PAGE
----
When the country was experiencing the pangs of a closed economy, in the sixties and early seventies, where everything was in short supply, Professor Mahalingam embarked on a unique journey. That was to develop the Applied Mechanics Laboratory from scratch, which is a standing monument to his commitment. Now, named after him, it stands as a showpiece that attracts large crowds on every public occasion. The very unpretentious person he was, when the senior Engineers requested the Dean to name the laboratory after him, on the day of the felicitation ceremony, he flatly refused and said such things should not be done when the person was still serving in an institution. Such were his principles and discipline that he practiced by word and deed.
Although he looked very stern and hard, those who were close to him knew how compassionate and witty he was. I think the exterior was due to the self-discipline he maintained. Many a time he confessed that he could not understand why students did not come to him and asked for advise regarding the subject matter. As he was a strict disciplinarian, and especially on course work, deadlines were kept without extensions, and students feared and respected his instructions.
Inspite of this, Professor Mahalingam was a jovial person full of humor amongst friends. He was full of anecdotes and jokes, and had the ability to relate even the simplest, much heard of, stories with a unique style of delivery and well timed punch line to raise laughter. He also had the ability to narrate even the jokes bordering on adult content with a dead pan face.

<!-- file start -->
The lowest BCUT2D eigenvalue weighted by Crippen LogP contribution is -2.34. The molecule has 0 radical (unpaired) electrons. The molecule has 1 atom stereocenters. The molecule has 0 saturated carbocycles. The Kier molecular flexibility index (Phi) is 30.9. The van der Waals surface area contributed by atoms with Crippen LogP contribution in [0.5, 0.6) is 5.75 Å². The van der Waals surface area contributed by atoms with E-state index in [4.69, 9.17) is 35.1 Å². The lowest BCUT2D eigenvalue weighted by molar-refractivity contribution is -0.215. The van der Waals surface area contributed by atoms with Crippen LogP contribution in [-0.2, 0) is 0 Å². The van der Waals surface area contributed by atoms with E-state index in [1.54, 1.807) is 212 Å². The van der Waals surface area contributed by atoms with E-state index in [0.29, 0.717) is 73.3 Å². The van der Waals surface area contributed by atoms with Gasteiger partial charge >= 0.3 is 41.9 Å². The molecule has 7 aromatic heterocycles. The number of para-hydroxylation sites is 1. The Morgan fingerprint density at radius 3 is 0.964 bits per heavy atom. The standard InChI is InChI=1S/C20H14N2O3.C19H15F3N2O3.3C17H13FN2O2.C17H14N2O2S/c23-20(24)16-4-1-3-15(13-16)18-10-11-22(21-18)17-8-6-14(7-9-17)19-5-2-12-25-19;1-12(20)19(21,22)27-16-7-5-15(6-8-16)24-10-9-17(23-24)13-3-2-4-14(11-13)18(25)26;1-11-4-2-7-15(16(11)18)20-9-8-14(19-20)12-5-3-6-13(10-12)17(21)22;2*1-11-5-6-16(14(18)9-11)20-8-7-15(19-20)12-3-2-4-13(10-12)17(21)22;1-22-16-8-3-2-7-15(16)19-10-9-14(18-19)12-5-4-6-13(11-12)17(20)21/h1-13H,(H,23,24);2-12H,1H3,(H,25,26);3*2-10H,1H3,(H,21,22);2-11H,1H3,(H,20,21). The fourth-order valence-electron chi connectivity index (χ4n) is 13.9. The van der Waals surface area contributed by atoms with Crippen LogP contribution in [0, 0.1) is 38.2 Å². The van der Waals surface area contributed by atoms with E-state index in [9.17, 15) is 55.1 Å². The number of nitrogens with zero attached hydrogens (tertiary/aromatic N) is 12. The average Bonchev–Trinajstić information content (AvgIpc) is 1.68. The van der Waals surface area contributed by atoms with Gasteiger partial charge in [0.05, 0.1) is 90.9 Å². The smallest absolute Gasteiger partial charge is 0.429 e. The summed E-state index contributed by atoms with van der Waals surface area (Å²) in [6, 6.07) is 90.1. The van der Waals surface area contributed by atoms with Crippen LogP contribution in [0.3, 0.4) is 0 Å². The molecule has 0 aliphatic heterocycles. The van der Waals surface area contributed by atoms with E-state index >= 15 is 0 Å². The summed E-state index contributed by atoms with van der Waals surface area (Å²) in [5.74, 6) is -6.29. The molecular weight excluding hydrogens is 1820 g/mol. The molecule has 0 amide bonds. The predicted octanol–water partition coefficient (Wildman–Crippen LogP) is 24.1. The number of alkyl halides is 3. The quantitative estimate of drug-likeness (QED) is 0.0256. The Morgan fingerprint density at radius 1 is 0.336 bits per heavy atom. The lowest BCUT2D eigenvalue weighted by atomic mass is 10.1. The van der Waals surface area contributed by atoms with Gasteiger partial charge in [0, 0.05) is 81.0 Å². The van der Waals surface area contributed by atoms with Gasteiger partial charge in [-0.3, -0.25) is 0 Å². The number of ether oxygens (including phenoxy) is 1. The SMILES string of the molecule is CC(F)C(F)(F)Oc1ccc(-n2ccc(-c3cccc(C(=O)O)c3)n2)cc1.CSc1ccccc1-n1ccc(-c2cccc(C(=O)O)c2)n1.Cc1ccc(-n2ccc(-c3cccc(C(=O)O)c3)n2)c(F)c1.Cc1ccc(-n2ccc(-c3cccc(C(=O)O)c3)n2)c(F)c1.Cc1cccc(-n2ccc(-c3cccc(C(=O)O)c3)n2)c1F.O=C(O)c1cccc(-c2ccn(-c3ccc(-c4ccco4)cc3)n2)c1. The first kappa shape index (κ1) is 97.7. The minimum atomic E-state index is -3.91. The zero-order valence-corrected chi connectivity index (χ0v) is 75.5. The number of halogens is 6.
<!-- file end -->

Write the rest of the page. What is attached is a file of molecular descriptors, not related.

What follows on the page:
I particularly remember an incident, in my final year, at the drawing office. I felt somebody standing behind me. When I looked up it was Professor Mahalingam and I was so nervous I just stopped whatever I was doing. He, with his characteristic delivery, said "It’s good to read outside the subject. Professor Tuplin is a friend of mine. His views are well known but not shared by many". He then walked away abruptly and I was stunned. He, of course, was referring to a coursework I had submitted on Holzer analysis of torsional vibration. Professor Tuplin, also, was an expert on vibration but did not favour Holzer’s analysis, and I also criticized and mentioned this in my discussion in the coursework. It so happened that I had read about this in a book in the library. Naturally, I expected the worst and a request for a resubmission but, he had written ‘good’ to my utter surprise.
Of course, at that time I did not know that Professor Mahalingam was closely associated with Holzer analysis and in fact had modified the prevailing theory. Professor S. Mahalingam’s name is quoted in the well known text book, ‘Mechanics of Vibration’ by Professors R. E. D. Bishop and R. C. Johnson, in recognition of his modification to the Holzer analysis. Incidentally, both of these were friends of the Professor and he co-authored several papers on vibrations with Professor R. E. D. Bishop.
Professor Mahalingam shunned publicity, did not accept positions, accolades or titles for which he maintained he was not qualified. When the University of Peradeniya offered to confer D.Sc. (Honoris Causa), he politely refused and said he had one earned doctorate and that was enough.
He was very good at motivating people. Long before I read Schumacher’s "In Search of Excellence", it was Professor Mahalingam who taught me the importance of appreciating the work of subordinates whatever the rank may be. When we were fabricating equipment for demonstration as well as for qualitative analysis, once the product was completed, he used to make a bee line to the work shop and bring the technicians who assisted in fabricating, and demonstrated the device to them first. The staff highly appreciated this indeed and went out of their way to finish work assigned to them and their unstinted cooperation was always readily available.